Friday, May 16, 2008

Panoramic photos on a tripod

Unless you plan to rush out and spend $10,000 or so on a Linhof Panoramic camera then you're mostly likely going to be using your digital camera to take a series of images and then stitch them together in your favourite software to create a big, wide image.

The first trick is to put your camera on a tripod. Yes I know that modern software is pretty amazing and can put together a panorama with handheld pictures but putting your camera on a tripod will help you line everything up to give your computer an easier time.

Despite how it may look, the best panoramics are constructed with the camera tilted vertically - not horizontally. So tip your camera over on the tripod head. Then take the first photograph, and keeping an eye on where the right hand edge of your viewfinder finishes, move your camera around so that the feature that was up against the right hand edge is now about a third of the frame away from the left hand edge of the frame.

By having your camera on a tripod you should have ensured that the camera hasn't moved up or down at all, just left to right. You need to have your camera on manual exposure as well as manual white balance so that all the pictures match up. Although it doesn't matter if your shutter speeds change it's really important that your aperture doesn't. If you use different apertures from shot to shot your depth-of-field will be all wacky. It's also best to leave your camera on manual focus as well.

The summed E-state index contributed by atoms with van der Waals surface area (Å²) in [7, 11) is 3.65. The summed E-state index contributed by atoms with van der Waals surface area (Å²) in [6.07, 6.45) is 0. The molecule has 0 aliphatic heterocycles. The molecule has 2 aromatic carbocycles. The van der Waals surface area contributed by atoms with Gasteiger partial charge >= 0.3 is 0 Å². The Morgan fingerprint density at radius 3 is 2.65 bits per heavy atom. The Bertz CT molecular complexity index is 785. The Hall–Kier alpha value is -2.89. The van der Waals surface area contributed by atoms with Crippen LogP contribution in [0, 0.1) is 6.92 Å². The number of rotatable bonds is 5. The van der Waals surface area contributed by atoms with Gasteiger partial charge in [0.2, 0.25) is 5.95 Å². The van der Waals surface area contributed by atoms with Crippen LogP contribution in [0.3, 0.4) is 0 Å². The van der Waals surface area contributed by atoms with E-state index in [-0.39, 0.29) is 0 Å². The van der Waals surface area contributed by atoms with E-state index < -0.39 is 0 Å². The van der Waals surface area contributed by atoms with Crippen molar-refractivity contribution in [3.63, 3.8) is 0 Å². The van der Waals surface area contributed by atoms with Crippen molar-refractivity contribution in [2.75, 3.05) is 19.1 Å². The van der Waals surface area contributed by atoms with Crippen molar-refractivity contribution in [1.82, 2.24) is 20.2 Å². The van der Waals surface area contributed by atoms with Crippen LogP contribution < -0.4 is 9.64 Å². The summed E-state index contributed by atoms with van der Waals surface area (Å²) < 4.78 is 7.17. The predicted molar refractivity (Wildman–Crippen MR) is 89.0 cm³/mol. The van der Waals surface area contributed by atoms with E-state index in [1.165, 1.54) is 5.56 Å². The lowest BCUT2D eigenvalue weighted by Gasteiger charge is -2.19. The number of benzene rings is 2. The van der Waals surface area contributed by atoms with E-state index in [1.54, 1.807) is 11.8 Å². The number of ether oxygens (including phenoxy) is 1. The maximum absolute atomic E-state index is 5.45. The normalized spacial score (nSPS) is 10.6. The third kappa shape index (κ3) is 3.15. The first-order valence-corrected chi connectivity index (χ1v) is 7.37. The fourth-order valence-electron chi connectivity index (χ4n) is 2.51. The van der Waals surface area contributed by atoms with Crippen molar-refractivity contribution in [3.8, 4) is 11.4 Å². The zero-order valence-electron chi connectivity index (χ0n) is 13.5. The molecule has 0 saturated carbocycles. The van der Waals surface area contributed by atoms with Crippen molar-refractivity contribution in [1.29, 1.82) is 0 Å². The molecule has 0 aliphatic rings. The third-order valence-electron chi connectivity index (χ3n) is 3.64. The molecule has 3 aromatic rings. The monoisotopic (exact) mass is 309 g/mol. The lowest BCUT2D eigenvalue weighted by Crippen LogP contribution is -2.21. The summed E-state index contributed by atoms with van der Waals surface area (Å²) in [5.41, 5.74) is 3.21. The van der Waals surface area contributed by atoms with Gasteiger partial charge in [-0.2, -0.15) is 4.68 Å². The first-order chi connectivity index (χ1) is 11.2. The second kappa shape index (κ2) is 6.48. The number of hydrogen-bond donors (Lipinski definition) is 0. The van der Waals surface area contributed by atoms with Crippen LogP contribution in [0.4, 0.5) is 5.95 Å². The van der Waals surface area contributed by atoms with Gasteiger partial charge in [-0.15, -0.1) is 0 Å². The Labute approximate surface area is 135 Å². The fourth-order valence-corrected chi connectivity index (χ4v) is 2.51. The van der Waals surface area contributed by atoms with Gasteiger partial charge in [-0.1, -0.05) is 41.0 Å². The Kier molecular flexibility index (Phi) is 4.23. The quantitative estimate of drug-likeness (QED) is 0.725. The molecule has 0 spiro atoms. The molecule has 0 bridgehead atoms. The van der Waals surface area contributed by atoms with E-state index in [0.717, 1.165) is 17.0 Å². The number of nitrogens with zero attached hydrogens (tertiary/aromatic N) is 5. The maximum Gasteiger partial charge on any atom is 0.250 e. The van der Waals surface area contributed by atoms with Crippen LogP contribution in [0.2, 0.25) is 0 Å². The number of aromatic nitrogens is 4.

In terms of focal length, panoramics are pretty hard to make out of extreme wide-angle lenses. Better to start with something around 50mm and move toward the telephoto end from there to prevent distortion.

Then when you've captured your sequence of shots, time to bring them in to your favourite panorama stitching programme and let the computer do its magic. This shot was taken in the beautiful far norther city of Townsville. Taken off the roof of the Gold Coast International Hotel looking towards Castle Hill. The focal length of the lens was 70mm and it was set at f16.

Thursday, May 15, 2008

Slow shutter speed for still-lifes

Often a good way to show the motion of something is to have some things spinning with movement and some things stationary.

We often see effectively blurred shots with living objects such as people but it can also be used to make a still-life shot interesting.

These prayer wheels line the outside of the Dalai Lama's temple in McLeod Ganj, northern India. Every day pilgrims walk around the temple, spinning the wheels as they go. On the wheels is written a Tibetan prayer 'Om Mani Padme Hum' which it is believed is sent to heaven by spinning the wheels.

When I came across these wheels I was a little stumped as to how to photograph them. If I waited until they were all stopped then you couldn't tell that they actually spin around. If I photographed them all spinning you wouldn't be able to tell what they were.

So I decided to spin two out of three, thus showing that they are spinning wheels, but also showing the detail written on the middle wheel. So I put the camera on a tripod, walked forward and span the left wheel and then the right wheel then I walked back and took the shot.

I probably could have done this hand-held just by spinning the wheels really fast but it was a lot easier to put the camera on the tripod, line everything up exactly how I wanted and just walk forward and then back to take the shot. Sometimes a tripod just makes things easier. It was quite dark in the shade and I didn't want to take any chances with hand shake.

Wednesday, May 14, 2008

Tripod during the day

The previous post had us using a tripod at night. I guess most people would think of that, but a tripod can also be pretty indispensable during the day.